NHL in danger of overdoing outdoor hockey games

The NHL held its first official outdoor regular-season hockey game back in 2003 when the Montreal Canadiens faced off against the Edmonton Oilers. The event was held at Edmonton’s Commonwealth Stadium and dubbed the Heritage Classic. Most fans believed it was a one-off, unique affair, but the league is still holding outdoor games 13 years later and has four more scheduled for 2016/17. Not everybody is enamored with these games though as some critics feel the NHL is simply overdoing it by now holding several of them each year.

The 2003 event was a huge success as it attracted 57,167 fans and led to the annual outdoor game known as the Winter Classic, which is typically held in a U.S. city on New Year’s Day. However, many fans may not realize that the roots of these outdoor fixtures can be traced as far back as 1954 when the Detroit Red Wings took on a team of prisoners at Marquette Branch Prison in Michigan. There were no fans at this match though as an open-air rink was created and then fenced in for the game.

Two years later, the Boston Bruins headed to Bay Roberts, Newfoundland and played a series of short outdoor games against four local squads on the same day just for the fun of it. It wasn’t until 35 years later that the NHL ventured outdoors once again. This occurred when the New York Rangers took on the Los Angeles Kings in a September, 1991 pre-season outing at Caesars Palace in Las Vegas with 14,000 fans on hand. It was the first NHL-sanctioned game to take place outside and once the league realized if it could hold a game in Las Vegas with the temperature reaching 27 °C then it could basically hold one anywhere.

It took the league 22 years to introduce the Heritage Classic though. Since then, outdoor games have become a common thread with the league and they’ve helped it set new attendance records on a regular basis. The 2008 Winter Classic in Buffalo drew 71,217 spectators to shatter the 2003 mark and that record was smashed in 2014 when the Toronto Maple Leafs visited Michigan Stadium in Ann Arbor and faced the Red Wings in front of 105,491 spectators.  

The NHL was actually given credit where it wasn’t due though as it was Jon Miller of NBC Sports who suggested in 2005 that the league hold an annual game which would be televised by his network. Three years later the annual Winter Classic was born and in 2013 the NHL Stadium Series was introduced. The busiest season for outdoor games was 2013/14 when six contests were held. These consisted of four Stadium Series matches along with a Heritage Classic and Winter Classic event.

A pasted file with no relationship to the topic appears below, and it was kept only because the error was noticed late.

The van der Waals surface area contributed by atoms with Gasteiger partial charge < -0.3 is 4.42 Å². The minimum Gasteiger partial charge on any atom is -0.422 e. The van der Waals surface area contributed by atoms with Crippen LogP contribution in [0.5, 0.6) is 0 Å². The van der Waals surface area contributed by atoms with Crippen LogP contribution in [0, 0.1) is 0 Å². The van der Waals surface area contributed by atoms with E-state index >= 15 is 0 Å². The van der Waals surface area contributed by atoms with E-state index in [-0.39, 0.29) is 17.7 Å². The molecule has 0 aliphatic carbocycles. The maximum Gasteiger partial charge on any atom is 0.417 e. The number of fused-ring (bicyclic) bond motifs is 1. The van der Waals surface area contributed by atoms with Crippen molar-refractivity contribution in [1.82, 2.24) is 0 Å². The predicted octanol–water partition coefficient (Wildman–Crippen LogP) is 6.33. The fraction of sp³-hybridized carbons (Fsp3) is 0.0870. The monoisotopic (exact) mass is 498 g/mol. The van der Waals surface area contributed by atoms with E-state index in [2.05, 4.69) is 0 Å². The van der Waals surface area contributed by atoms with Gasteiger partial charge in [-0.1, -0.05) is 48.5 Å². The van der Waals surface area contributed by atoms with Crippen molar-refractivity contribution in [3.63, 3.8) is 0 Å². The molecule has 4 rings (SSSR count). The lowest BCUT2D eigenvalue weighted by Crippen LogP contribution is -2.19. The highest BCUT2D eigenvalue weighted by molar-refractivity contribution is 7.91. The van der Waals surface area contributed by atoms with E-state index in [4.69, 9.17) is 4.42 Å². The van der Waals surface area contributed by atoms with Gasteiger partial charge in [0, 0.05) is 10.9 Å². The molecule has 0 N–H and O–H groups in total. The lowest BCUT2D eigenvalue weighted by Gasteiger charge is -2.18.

Up to now, 19 of league’s 30 clubs have been involved in a total of 15 regular-season outdoor games in 13 different North American cities. New York and Chicago have hosted two events each and seven teams have played in more than one contest with Chicago, Pittsburgh and the New York Rangers each appearing in three. The NHL has announced games in Toronto, Winnipeg, St. Louis and Pittsburgh for next season, which happens to be the league’s 100th anniversary. It will also be the Maple Leafs’ 100th birthday while St. Louis, Los Angeles, Pittsburgh and Philadelphia will be celebrating their 50th year in the league.

Some fans are getting a little bored with the games though as they often feature the same teams. They’re disappointed that the newly-created Centennial Classic in Toronto next year will once again feature the Red Wings taking on the Leafs. In addition, the NHL has scheduled this game for January 1st with the Chicago vs St. Louis tilt taking place the very next day. NHL Commissioner Gary Bettman points out that outdoor games still draw huge crowds. And that may be so, but the novelty has worn off on the casual TV viewer. This year’s Winter Classic saw Boston host Montreal at Gillette Stadium in Massachusetts with the television ratings being the lowest ever for the annual event at just 1.6 with the highest number of  viewers being 2.78 million.

Typical ratings for the game range from 2.2 to 2.5, but they’ve dipped under 2.0 for the past two seasons. It appears many hockey fans across the continent are losing interest in the concept since there are now several outdoor games to choose from each year. If the Winter Classic on New Year’s Day was the one and only outdoor event held each season it may once again become something special with casual fans.